Comparison: Every person is different. Every pregnancy is different. You’re probably doing it perfectly. For you.
Oh. And avoid soft cheese. Which is just plain rude. I want my first meal in the hospital to be an entire wheel of brie. Maybe. Actually, I think I want a root beer float.
Nick and I spent the better part of the weekend in various parenting and child safety classes. Needless to say, not a whole lot of Intagramming (or housework, or real work, or napping, or Netflixing, or CrossFit) happened. Sometimes adult responsibilities trump social media addictions. That’s probably a good thing. In fact, if I teach a parenting class one day… I’ll add that important note to the syllabus.
Clark loves being towel dried. He enters some weird euphoric state as soon as one of us breaks out a towel for him. It’s one of my favorite things to watch.
I am making a concerted effort to finish a full month of fatmumslim’s photoaday challenge. We shall see. Saturday’s prompt was looking down. While I try to take a fresh photo for each challenge, I woke up at 11:30 PM for a nearly-midnight snack and remembered that, welp… I had forgotten. So I dug up this one from a few weeks back. I only managed one workout last week and truthfully, I’ve felt pretty run down lately. I’m proud of myself for CrossFitting and staying active through 35 weeks of pregnancy, but I am beginning to feel that it’s time to pull back a bit. I’ve been trying to fit in as much as possible lately (at work, at home, at the gym and elsewhere), and I think it’s catching up to me. This week’s m.o.: more rest, less stress running around like a nut.
As I mentioned up top, Nick and I took two prenatal classes this weekend– one was on breastfeeding (can I just say, I was not prepared to see so many PowerPoint slides of boobs…), and the second was infant/child CPR and baby care and safety. I supposed we are officially as ready as we’ll ever be. The instructor for our second class was especially… um… free-spirited, and offered some pretty amazing advice. One of my favorites: Worried someone’s not holding your baby properly? Say something like, “In our home, we like to support our child’s head.” We’re lucky to have such great healthcare, and really like our OB and midwife. Which is good, because we’re seeing them at least once a week at this point. We’ve taken advantage of many of the classes offered, including an early pregnancy class (which exists because when you find our you’re pregnant, you call the doctor and they’re like, “Cool. See you in ten weeks.” And then you worry about all the things you can mess up during those ten weeks.), a tour of our hospital, and a one-day childbirth class. Knowledge is power. As long as you don’t faint while the knowledge is being imparted (there were a few close calls).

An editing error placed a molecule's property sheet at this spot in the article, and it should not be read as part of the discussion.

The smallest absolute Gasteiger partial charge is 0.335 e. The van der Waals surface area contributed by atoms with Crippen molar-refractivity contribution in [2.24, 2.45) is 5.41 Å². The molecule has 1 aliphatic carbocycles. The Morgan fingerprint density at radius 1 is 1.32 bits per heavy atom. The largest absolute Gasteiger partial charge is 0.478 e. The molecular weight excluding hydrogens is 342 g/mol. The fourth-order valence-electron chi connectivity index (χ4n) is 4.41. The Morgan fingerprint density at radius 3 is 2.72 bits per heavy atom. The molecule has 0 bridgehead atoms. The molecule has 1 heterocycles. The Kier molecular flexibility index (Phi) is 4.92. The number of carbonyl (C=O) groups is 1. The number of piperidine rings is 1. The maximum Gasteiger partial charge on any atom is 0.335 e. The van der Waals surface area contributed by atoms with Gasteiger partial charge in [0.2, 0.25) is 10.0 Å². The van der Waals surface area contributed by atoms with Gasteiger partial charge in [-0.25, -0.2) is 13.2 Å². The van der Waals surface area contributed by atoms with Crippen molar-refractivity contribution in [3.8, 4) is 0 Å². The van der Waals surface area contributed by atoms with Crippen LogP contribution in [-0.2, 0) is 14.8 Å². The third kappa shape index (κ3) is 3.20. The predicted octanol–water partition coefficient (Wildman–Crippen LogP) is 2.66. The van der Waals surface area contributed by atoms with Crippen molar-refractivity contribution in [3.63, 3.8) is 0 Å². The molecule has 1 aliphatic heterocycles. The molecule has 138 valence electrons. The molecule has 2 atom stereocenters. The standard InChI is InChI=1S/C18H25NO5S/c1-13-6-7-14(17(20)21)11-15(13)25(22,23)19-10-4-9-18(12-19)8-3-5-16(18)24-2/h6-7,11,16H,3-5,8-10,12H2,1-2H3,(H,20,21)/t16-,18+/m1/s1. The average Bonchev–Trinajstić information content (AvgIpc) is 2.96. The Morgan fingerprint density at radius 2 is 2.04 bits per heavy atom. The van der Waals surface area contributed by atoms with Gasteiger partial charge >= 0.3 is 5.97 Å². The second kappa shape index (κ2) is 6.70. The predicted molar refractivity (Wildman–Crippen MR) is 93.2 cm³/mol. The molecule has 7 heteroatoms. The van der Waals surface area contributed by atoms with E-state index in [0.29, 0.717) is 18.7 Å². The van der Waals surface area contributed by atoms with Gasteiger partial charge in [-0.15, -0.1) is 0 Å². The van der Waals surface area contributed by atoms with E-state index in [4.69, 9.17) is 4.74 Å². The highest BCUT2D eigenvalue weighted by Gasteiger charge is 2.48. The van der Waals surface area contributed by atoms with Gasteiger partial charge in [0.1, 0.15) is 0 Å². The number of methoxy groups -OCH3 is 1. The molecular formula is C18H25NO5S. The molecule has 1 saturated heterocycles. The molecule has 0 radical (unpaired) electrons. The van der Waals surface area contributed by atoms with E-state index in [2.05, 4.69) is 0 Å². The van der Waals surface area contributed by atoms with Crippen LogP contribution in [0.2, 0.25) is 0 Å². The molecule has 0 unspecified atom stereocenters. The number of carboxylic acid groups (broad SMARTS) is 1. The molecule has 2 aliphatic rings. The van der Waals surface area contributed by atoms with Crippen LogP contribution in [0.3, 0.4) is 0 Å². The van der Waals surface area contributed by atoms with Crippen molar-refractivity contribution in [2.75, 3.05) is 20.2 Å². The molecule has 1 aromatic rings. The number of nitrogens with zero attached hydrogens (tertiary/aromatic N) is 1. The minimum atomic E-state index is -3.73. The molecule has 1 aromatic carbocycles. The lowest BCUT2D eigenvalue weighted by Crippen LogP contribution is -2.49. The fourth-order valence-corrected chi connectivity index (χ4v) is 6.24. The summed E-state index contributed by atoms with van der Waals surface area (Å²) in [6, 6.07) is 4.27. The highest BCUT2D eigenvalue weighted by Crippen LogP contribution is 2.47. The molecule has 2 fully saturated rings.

Taco Tuesday Saturday. Don’t these little guys look good? I piled on Amy’s vegan refried beans with green chiles, spring mix with herbs, hot sauce, cheese, guacamole, sour cream, and some lime juice. And then I devoured them. And then I went to bed at 7:15 PM. Ole!
Clearly Nick paid attention during the swaddling portion of class this weekend.
And one last photoaday prompt: colorful. You know how I feel about glitter, and you know how I feel about Martha Stewart. In both cases, more is more.